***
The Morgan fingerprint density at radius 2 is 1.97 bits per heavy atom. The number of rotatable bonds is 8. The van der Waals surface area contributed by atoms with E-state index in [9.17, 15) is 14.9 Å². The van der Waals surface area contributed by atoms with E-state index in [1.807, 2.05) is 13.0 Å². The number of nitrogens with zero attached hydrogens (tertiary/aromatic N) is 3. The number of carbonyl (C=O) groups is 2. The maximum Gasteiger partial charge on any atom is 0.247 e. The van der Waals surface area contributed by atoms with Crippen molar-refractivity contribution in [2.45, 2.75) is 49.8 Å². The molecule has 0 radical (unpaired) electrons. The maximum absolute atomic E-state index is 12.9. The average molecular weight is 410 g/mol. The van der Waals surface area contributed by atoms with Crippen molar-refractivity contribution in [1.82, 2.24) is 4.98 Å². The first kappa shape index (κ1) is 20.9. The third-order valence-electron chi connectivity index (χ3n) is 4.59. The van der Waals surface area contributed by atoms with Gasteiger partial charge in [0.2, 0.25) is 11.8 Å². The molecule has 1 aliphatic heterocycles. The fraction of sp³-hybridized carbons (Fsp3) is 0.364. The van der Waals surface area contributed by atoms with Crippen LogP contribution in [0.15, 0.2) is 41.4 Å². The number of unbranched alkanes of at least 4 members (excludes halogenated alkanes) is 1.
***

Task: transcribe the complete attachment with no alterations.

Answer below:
The Morgan fingerprint density at radius 2 is 1.97 bits per heavy atom. The number of rotatable bonds is 8. The van der Waals surface area contributed by atoms with E-state index in [9.17, 15) is 14.9 Å². The van der Waals surface area contributed by atoms with E-state index in [1.807, 2.05) is 13.0 Å². The number of nitrogens with zero attached hydrogens (tertiary/aromatic N) is 3. The number of carbonyl (C=O) groups is 2. The maximum Gasteiger partial charge on any atom is 0.247 e. The van der Waals surface area contributed by atoms with Crippen molar-refractivity contribution in [2.45, 2.75) is 49.8 Å². The molecule has 0 radical (unpaired) electrons. The maximum absolute atomic E-state index is 12.9. The average molecular weight is 410 g/mol. The van der Waals surface area contributed by atoms with Crippen molar-refractivity contribution in [1.82, 2.24) is 4.98 Å². The first kappa shape index (κ1) is 20.9. The third-order valence-electron chi connectivity index (χ3n) is 4.59. The van der Waals surface area contributed by atoms with Gasteiger partial charge in [0.2, 0.25) is 11.8 Å². The molecule has 1 aliphatic heterocycles. The fraction of sp³-hybridized carbons (Fsp3) is 0.364. The van der Waals surface area contributed by atoms with Crippen LogP contribution in [0.15, 0.2) is 41.4 Å². The number of unbranched alkanes of at least 4 members (excludes halogenated alkanes) is 1.